or
`DOUBLE PRECISION`

with no specification of
precision or number of digits.

The `DECIMAL`

and `NUMERIC`

data
types are used to store exact numeric data values. In MySQL,
`NUMERIC`

is implemented as
`DECIMAL`

. These types are used to store values
for which it is important to preserve exact precision, for example
with monetary data.

MySQL 5.1 stores `DECIMAL`

and
`NUMERIC`

values in binary format. Previously,
they were stored as strings. See Chapter 24, *Precision Math*.

When declaring a `DECIMAL`

or
`NUMERIC`

column, the precision and scale can be
(and usually is) specified; for example:

salary DECIMAL(5,2)

In this example, `5`

is the precision and
`2`

is the scale. The precision represents the
number of significant digits that are stored for values, and the
scale represents the number of digits that can be stored following
the decimal point. If the scale is 0, `DECIMAL`

and `NUMERIC`

values contain no decimal point or
fractional part.

Standard SQL requires that the `salary`

column be
able to store any value with five digits and two decimals. In this
case, therefore, the range of values that can be stored in the
`salary`

column is from
`-999.99`

to `999.99`

.

In standard SQL, the syntax
`DECIMAL(``M`

)

is
equivalent to
`DECIMAL(``M`

,0)

.
Similarly, the syntax `DECIMAL`

is equivalent to
`DECIMAL(``M`

,0)

, where
the implementation is allowed to decide the value of
`M`

. MySQL supports both of these variant
forms of the `DECIMAL`

and
`NUMERIC`

syntax. The default value of
`M`

is 10.

The maximum number of digits for `DECIMAL`

or
`NUMERIC`

is 65, but the actual range for a given
`DECIMAL`

or `NUMERIC`

column
can be constrained by the precision or scale for a given column.
When such a column is assigned a value with more digits following
the decimal point than are allowed by the specified scale, the
value is converted to that scale. (The precise behavior is
operating system-specific, but generally the effect is truncation
to the allowable number of digits.)

The `BIT`

data type is used to store bit-field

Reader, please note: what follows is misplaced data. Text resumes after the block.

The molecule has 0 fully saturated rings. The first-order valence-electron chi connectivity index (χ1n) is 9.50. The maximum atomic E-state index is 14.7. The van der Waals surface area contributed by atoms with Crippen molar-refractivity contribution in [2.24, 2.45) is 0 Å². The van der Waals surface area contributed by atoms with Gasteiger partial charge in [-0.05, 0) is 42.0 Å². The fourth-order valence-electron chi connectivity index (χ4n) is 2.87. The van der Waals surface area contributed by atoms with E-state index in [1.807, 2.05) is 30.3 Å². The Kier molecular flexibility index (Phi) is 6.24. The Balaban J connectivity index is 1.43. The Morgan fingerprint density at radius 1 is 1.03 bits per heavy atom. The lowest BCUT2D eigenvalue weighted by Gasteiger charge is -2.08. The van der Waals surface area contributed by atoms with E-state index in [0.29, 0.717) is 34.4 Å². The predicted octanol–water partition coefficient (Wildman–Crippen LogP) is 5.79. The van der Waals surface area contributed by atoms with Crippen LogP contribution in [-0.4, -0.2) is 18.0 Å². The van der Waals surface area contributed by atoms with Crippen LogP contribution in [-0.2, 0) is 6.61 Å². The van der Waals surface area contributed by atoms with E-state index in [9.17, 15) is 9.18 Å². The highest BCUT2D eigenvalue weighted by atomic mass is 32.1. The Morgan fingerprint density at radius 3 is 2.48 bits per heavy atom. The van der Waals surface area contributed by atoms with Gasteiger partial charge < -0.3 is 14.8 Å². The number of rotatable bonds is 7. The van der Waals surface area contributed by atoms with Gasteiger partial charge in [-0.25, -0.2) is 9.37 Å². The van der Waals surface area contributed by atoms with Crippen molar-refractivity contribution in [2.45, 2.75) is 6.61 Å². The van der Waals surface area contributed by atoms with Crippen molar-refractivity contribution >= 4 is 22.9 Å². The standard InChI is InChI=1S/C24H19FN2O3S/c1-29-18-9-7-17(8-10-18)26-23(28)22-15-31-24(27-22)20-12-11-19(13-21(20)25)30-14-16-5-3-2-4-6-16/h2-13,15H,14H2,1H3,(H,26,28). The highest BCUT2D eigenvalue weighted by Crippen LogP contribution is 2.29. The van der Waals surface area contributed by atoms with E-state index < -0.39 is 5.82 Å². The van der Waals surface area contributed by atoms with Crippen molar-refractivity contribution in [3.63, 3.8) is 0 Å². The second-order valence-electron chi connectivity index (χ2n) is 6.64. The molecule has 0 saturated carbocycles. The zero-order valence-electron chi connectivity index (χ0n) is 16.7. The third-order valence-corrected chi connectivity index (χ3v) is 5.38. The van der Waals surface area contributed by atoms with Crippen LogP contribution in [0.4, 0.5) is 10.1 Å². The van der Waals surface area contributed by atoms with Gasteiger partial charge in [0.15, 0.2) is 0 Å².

values. A type of
`BIT(``M`

)

allows for
storage of `M`

-bit values.
`M`

can range from 1 to 64.

To specify bit values,
`b'``value`

'

notation
can be used. `value`

is a binary value
written using zeroes and ones. For example,
`b'111'`

and `b'100000000'`

represent 7 and 128, respectively. See
Section 9.1.5, “Bit-Field Values”.

If you assign a value to a
`BIT(``M`

)

column that
is less than `M`

bits long, the value is
padded on the left with zeroes. For example, assigning a value of
`b'101'`

to a `BIT(6)`

column
is, in effect, the same as assigning `b'000101'`

.

When asked to store a value in a numeric column that is outside
the data type's allowable range, MySQL's behavior depends on the
SQL mode in effect at the time. For example, if no restrictive
modes are enabled, MySQL clips the value to the appropriate
endpoint of the range and stores the resulting value instead.
However, if the mode is set to `TRADITIONAL`

,
MySQL rejects a value that is out of range with an error, and the
insert fails, in accordance with the SQL standard.

In non-strict mode, when an out-of-range value is assigned to an
integer column, MySQL stores the value representing the
corresponding endpoint of the column data type range. If you store
256 into a `TINYINT`

or ```
TINYINT
UNSIGNED
```

column, MySQL stores 255 or 127, respectively.
When a floating-point or fixed-point column is assigned a value
that exceeds the range implied by the specified (or default)
precision and scale, MySQL stores the value representing the
corresponding endpoint of that range.

Conversions that occur due to clipping when MySQL is not operating
in strict mode are reported as warnings for ```
ALTER
TABLE
```

, `LOAD DATA INFILE`

,
`UPDATE`

, and multiple-row
`INSERT`

statements. When MySQL is operating in
strict mode, these statements fail, and some or all of the values
will not be inserted or changed, depending on whether the table is
a transactional table and other factors. For details, see
Section 5.2.5, “The Server SQL Mode”.